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What is behavioural economics?

Behavioural economics definition

The behavioural economics definition refers to the study of psychology in its relation to the economic decision-making processes of consumers, investors and other economic agents. It is a relatively new field at the intersection of psychology and economics that was created to understand the effects of psychological, emotional, cognitive, social and cultural factors on the decisions of individuals and institutions in a variety of economic contexts.

Where have you heard about behavioural economics?

You may have come across the term back in 2017, when Richard Thaler made headlines by winning the Nobel Prize in Economic Sciences for his work on behavioural economics and policy interventions built around "nudges".

Moreover, you may have heard of a book and podcast known as Freakonomics. The book, which sold more than seven million copies, is known for focusing mostly on behavioural economics. The weekly podcast is also listened to by millions of people every month. The project covers various topics from the regulation of house prices to sports gambling.

Behavioural economics also finds its applications in trading. Known as behavioural finance, the study examines the way psychological and social factors influence decision making particularly in financial markets.

If you are interested in the stock market, like to read financial news or are an active investor yourself, then you are probably familiar with some of the behavioural biases like the fear of missing out or herd following that can negatively impact a trader’s performance. These biases are known to be driven by an individual’s emotions, beliefs, norms and habits, and, therefore, are a subject to behavioural finance studies.

What do you need to know about behavioural economics?

Now that you know the behavioural economics meaning, let’s look at the concept in detail.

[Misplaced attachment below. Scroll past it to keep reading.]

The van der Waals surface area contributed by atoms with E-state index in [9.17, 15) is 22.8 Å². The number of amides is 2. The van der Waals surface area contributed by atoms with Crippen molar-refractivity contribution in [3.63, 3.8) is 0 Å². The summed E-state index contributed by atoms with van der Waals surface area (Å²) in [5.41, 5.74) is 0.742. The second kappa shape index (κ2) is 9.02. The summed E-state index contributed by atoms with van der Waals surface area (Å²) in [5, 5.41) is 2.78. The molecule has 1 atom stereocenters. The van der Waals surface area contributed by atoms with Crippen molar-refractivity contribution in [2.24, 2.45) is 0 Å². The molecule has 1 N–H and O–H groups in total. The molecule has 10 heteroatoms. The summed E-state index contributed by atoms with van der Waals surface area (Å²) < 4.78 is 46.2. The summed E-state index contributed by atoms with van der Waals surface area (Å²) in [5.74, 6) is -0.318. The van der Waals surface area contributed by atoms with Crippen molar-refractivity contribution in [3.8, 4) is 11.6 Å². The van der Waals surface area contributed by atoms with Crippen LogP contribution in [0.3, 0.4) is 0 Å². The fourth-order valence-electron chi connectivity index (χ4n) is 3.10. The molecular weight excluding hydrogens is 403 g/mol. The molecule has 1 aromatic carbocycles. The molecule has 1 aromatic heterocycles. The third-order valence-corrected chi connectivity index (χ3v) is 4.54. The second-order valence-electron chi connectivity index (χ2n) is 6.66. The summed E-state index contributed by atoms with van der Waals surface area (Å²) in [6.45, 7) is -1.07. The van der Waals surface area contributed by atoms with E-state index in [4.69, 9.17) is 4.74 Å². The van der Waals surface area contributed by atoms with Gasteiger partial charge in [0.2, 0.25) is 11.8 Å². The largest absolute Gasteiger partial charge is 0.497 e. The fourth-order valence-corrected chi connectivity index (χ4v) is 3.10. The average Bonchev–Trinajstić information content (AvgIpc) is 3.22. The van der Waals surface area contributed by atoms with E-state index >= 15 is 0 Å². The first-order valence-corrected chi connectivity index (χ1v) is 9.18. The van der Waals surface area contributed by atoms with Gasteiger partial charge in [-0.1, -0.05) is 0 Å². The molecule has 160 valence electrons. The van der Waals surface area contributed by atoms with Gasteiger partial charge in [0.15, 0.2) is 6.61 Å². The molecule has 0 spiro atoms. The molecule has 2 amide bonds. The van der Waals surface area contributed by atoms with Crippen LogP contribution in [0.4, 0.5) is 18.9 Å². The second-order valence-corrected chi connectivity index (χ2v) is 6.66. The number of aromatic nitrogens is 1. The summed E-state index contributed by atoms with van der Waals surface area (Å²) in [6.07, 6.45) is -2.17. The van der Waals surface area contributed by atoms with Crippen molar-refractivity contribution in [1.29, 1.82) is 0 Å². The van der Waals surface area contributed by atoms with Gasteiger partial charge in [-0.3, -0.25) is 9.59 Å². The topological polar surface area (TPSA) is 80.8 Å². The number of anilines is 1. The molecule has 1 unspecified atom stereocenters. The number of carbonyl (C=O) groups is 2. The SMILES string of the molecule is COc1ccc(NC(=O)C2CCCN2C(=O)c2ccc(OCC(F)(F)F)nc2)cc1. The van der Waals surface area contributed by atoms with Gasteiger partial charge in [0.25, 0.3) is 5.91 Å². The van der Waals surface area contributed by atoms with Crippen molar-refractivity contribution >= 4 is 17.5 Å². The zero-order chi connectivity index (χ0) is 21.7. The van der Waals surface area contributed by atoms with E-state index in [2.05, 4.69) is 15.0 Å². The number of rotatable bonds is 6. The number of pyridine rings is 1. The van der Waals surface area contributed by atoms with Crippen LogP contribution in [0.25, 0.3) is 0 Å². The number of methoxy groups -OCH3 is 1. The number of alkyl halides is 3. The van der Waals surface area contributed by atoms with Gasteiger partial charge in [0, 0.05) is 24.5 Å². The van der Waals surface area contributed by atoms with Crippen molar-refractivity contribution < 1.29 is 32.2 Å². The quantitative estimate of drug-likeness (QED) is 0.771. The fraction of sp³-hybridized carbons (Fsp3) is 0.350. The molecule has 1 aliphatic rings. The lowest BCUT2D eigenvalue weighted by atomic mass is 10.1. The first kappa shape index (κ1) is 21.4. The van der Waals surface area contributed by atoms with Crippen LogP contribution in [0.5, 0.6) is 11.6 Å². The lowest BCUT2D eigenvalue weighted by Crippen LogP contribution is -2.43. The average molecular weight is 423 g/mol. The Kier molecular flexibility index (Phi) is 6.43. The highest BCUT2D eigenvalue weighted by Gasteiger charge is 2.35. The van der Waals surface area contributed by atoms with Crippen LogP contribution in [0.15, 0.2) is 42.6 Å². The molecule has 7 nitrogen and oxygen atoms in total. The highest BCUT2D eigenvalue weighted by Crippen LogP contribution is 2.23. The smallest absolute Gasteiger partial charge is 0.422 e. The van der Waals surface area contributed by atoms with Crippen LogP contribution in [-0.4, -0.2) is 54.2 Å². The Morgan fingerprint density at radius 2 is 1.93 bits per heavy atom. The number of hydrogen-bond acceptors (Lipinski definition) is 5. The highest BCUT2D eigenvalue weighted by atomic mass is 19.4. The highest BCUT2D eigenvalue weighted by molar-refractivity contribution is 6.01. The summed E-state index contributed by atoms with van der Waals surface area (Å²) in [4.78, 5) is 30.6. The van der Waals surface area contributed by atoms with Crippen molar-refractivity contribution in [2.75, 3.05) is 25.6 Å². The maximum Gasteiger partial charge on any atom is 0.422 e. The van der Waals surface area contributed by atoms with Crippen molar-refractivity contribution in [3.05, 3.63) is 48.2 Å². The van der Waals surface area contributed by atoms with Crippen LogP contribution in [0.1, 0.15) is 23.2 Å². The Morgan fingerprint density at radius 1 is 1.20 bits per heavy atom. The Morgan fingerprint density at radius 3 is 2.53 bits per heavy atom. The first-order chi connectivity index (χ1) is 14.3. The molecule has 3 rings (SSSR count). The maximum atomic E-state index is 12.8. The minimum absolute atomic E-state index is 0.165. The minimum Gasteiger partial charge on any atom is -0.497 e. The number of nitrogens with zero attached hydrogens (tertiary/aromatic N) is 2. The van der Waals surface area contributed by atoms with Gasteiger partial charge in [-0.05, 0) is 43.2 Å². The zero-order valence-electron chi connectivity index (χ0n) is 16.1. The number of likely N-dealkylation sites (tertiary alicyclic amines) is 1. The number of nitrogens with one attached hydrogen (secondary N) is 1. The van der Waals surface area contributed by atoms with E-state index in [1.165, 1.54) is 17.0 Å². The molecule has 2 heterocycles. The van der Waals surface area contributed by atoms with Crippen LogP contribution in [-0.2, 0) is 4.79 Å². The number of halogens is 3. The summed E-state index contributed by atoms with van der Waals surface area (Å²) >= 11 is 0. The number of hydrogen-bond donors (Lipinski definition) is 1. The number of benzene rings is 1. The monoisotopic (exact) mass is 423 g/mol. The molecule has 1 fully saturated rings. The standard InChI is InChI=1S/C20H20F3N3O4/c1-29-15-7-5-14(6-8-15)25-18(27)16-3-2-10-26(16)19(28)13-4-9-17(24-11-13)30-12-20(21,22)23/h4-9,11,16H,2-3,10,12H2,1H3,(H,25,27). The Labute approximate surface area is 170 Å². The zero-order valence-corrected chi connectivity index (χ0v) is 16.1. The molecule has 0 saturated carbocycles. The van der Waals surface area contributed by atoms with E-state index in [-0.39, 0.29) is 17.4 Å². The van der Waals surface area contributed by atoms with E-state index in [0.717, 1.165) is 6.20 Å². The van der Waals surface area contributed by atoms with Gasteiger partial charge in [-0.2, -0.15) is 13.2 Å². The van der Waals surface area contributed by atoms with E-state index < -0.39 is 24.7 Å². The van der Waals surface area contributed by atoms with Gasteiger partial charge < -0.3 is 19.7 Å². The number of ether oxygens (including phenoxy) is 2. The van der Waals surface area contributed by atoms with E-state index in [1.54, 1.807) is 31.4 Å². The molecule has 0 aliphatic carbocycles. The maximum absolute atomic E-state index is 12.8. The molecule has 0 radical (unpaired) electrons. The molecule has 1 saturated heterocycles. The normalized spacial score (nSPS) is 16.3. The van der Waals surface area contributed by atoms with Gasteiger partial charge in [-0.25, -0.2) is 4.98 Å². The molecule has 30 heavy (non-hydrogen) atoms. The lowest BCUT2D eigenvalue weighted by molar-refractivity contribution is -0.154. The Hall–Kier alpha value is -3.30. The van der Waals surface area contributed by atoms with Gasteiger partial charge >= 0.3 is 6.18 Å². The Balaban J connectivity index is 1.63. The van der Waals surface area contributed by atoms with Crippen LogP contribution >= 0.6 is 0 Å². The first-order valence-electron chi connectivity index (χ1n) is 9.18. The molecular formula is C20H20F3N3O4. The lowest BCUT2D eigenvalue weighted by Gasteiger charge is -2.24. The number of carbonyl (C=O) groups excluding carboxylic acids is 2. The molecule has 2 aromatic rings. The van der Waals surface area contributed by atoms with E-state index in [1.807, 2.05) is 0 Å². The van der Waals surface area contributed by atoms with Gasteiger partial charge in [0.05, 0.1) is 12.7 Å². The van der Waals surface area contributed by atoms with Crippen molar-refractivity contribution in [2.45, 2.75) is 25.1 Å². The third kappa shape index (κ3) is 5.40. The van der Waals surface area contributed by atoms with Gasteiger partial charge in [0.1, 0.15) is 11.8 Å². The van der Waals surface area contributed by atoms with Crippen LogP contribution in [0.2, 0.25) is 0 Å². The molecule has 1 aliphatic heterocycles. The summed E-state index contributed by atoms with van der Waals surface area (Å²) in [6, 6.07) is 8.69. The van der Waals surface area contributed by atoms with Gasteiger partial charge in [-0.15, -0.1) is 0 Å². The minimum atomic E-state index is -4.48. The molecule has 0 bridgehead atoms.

In economics, the rational choice theory suggests that when an individual is presented with a number of options under the conditions of scarcity, they would always pick the one that is the most beneficial for them. The theory argues that humans, given their preferences and limitations, are able to make rational decisions by effectively weighing the benefits and costs of each option available. Thus, the final decision made will always be the best choice for the individual. 

However, as humans are emotional beings, behavioural economics suggests that individuals are often not capable of making rational decisions, and that their end behaviour will be subject to cognitive bias, emotions and social influence. The studies combine psychology and economics in order to explore the reasons behind people’s irrational decisions, with their behaviour not following the predictions of economic models.

As companies begin to understand that their consumers are irrational, they start to increasingly incorporate behavioural economics to increase sales of their products and services. As a matter of fact, we see more behavioural economics examples in our day-to-day lives than we may actually think: when buying a cup of coffee for instance. Starbucks (SBUX) has differentiated itself from Dunkin’ Donuts (DNKN) through its inviting store atmosphere and unique product names. You can always expect a grande Starbucks hot coffee to cost more than a medium one from Dunkin. However, loyal Starbucks consumers are conditioned, and willing, to pay more even though the coffee is pretty much the same.

By creating those distinctive features, the business plants a thought, or an anchor, in a customer’s mind that will later influence their actions going forward. This results in a cognitive bias known as anchoring.

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